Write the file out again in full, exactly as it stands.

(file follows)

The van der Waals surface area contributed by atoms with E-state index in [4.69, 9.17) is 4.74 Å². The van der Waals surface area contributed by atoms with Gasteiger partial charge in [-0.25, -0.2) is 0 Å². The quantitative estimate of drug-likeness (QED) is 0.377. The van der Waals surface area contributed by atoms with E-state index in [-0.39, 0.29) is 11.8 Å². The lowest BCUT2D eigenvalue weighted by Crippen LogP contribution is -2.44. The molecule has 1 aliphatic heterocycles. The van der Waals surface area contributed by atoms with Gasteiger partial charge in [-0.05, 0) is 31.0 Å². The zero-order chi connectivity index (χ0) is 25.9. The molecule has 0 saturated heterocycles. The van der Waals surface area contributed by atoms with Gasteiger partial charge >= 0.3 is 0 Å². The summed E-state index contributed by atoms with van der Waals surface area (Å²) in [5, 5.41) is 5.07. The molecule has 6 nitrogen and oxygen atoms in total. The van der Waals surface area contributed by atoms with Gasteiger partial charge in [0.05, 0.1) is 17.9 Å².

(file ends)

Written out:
The van der Waals surface area contributed by atoms with E-state index in [4.69, 9.17) is 4.74 Å². The van der Waals surface area contributed by atoms with Gasteiger partial charge in [-0.25, -0.2) is 0 Å². The quantitative estimate of drug-likeness (QED) is 0.377. The van der Waals surface area contributed by atoms with E-state index in [-0.39, 0.29) is 11.8 Å². The lowest BCUT2D eigenvalue weighted by Crippen LogP contribution is -2.44. The molecule has 1 aliphatic heterocycles. The van der Waals surface area contributed by atoms with Gasteiger partial charge in [-0.05, 0) is 31.0 Å². The zero-order chi connectivity index (χ0) is 25.9. The molecule has 0 saturated heterocycles. The van der Waals surface area contributed by atoms with Gasteiger partial charge >= 0.3 is 0 Å². The summed E-state index contributed by atoms with van der Waals surface area (Å²) in [5, 5.41) is 5.07. The molecule has 6 nitrogen and oxygen atoms in total. The van der Waals surface area contributed by atoms with Gasteiger partial charge in [0.05, 0.1) is 17.9 Å².